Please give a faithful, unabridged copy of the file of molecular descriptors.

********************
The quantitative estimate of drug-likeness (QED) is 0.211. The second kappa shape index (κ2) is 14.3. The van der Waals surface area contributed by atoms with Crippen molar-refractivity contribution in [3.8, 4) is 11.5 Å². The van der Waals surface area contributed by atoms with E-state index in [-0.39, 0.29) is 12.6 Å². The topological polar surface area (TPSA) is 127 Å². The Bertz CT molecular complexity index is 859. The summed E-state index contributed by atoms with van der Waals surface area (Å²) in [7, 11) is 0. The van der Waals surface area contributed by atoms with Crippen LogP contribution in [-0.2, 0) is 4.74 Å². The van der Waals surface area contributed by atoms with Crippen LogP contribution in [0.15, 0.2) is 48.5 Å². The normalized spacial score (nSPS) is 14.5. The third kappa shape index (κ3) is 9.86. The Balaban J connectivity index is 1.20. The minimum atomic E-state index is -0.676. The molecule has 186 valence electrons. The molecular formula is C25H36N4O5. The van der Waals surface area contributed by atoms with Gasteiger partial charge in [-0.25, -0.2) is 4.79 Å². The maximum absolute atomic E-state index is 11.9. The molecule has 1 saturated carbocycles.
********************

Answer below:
The quantitative estimate of drug-likeness (QED) is 0.211. The second kappa shape index (κ2) is 14.3. The van der Waals surface area contributed by atoms with Crippen molar-refractivity contribution in [3.8, 4) is 11.5 Å². The van der Waals surface area contributed by atoms with E-state index in [-0.39, 0.29) is 12.6 Å². The topological polar surface area (TPSA) is 127 Å². The Bertz CT molecular complexity index is 859. The summed E-state index contributed by atoms with van der Waals surface area (Å²) in [7, 11) is 0. The van der Waals surface area contributed by atoms with Crippen LogP contribution in [-0.2, 0) is 4.74 Å². The van der Waals surface area contributed by atoms with Crippen LogP contribution in [0.15, 0.2) is 48.5 Å². The normalized spacial score (nSPS) is 14.5. The third kappa shape index (κ3) is 9.86. The Balaban J connectivity index is 1.20. The minimum atomic E-state index is -0.676. The molecule has 186 valence electrons. The molecular formula is C25H36N4O5. The van der Waals surface area contributed by atoms with Gasteiger partial charge in [-0.25, -0.2) is 4.79 Å². The maximum absolute atomic E-state index is 11.9. The molecule has 1 saturated carbocycles.